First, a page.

The Collaboration Years
Finally, in the last few years, the organizations have been looking to the future to decide how they should change to be more effective in the years to come. Collaborations brought new perspectives, services and people to the organizations. Reorganizations changed some of the terminology and focused the objectives but altered very little of the original missions. New relationships and new technologies have been fostered and implemented, and many more are yet to come.
Glenn Cluster Deployed
On Jan. 29, 2008, OSC deployed an IBM Cluster 1350, the 65th fastest supercomputer in the world at the time, and the 9th fastest among U.S. academic supercomputer centers. Dubbed the Glenn Cluster in honor of the Ohio astronaut and statesman, the new cluster offered researchers a peak performance of more than 17 teraflops. The Glenn Cluster leveraged the latest AMD Opteron multi-core technologies and IBM cell processors and utilized blade systems based on the Cell Broadband Engine processor, allowing researchers and industries to easily use this new hybrid supercomputing architecture.
OSCnet Enables Rural Medicine
The very next day, OSC announced that babies born at Chillicothe’s Adena Regional Medical Center were receiving assessments from specialists at Nationwide Children’s Hospital over high-definition videoconferencing capabilities made possible via OSCnet. An example of telemedicine, the project enables specialists in Columbus to view distressed newborns with exceptional clarity, examine detailed x-rays, view lab results and consult with attending physicians in Chillicothe in real-time. Adena Regional Medical Center was selected for the pilot because the hospital sends more pediatric patients to Nationwide Children’s than any other outside of the Columbus metropolitan area.
OSC STEM Academy
In February, OSC received a grant from BOR to fund a Summer Academy in Computational Science and Engineering for 40 Ohio high school students and ten teachers (a separate program from Summer Institute).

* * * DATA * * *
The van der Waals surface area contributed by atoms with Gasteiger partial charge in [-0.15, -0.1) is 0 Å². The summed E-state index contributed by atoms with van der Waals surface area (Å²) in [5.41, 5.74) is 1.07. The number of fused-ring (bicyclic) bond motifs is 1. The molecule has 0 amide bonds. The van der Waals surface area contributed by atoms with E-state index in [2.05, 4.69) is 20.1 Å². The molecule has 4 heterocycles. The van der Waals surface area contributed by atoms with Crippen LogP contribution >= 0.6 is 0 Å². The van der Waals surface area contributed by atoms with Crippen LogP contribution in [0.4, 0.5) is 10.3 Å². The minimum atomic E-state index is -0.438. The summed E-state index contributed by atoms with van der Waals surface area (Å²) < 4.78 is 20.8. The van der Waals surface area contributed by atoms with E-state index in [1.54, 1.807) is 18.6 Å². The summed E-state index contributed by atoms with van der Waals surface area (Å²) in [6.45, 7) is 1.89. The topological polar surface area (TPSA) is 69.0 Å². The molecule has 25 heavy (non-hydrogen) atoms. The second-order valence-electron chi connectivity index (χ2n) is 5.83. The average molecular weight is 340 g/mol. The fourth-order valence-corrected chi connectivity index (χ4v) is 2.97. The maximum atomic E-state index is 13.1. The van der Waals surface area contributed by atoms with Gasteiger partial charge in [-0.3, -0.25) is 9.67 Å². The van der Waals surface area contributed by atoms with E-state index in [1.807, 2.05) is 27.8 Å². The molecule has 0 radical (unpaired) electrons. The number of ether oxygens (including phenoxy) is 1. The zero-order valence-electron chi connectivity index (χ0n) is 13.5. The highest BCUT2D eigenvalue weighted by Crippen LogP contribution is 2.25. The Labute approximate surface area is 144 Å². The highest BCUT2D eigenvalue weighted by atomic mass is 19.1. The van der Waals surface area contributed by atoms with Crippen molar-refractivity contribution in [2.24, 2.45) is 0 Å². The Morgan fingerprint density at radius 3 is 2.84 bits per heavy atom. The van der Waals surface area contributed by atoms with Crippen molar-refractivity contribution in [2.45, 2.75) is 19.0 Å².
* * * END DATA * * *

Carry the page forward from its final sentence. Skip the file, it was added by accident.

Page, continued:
Led by Steve Gordon, participants learned about the importance of modeling and simulation to the solution of science and engineering problems, acquired the basic modeling and programming skills required of freshman engineering students, enhanced their communication skills and applied those skills to understand and reinforce important concepts in mathematics, scientific experimentation and design.
Choose Ohio First Program
In March, the Ohio Consortium for Bioinformatics received $4.475 million from BOR for student scholarships under the Choose Ohio First program. OSC supports the consortium by providing portals for consortium researchers to access bioinformatics software, developing cyberinfrastructure for instrumentation and analytics and supplying other high performance computing resources. OSC partnered with the Ralph Regula School of Computational Science, Ohio University, 11 other colleges and universities, and industry leaders to attract and graduate an estimated 345 students in bioinformatics over a five-year period.
NSF Grant for Computational Workforce Certification
Also in March, NSF designated nearly $1 million to provide Ohio’s workforce with certificate courses in computational modeling and simulation and supplies Ohio’s businesses with advanced Internet portals. The $999,942 grant, titled “Improving American Competitiveness through Workforce Education in Cyberinfrastructure Applications,” was awarded March 26 to the Ohio Supercomputer Center, The Ohio State University, the University of Akron and the Ohio Learning Network. The project’s lead organizations partnered with a consortium of Ohio colleges and universities that collaborated on an earlier NSF project to launch a virtual, undergraduate minor program in computational science through OSC’s Ralph Regula School. Yet another NSF project, involving three Ohio community and technical colleges and the Ralph Regula School, expanded academic programs in computational science at the associate degree level.
On the last day of March, OSC Networking provided Ohio college students access to Ruckus, an online service that would allow free and legal downloading of songs and videos
OSC and OARnet Separate
On May 29, 2008, a directive from Chancellor Eric Fingerhut separated OSC and OARnet, creating a separate governing body for the networking operation. It read, in part: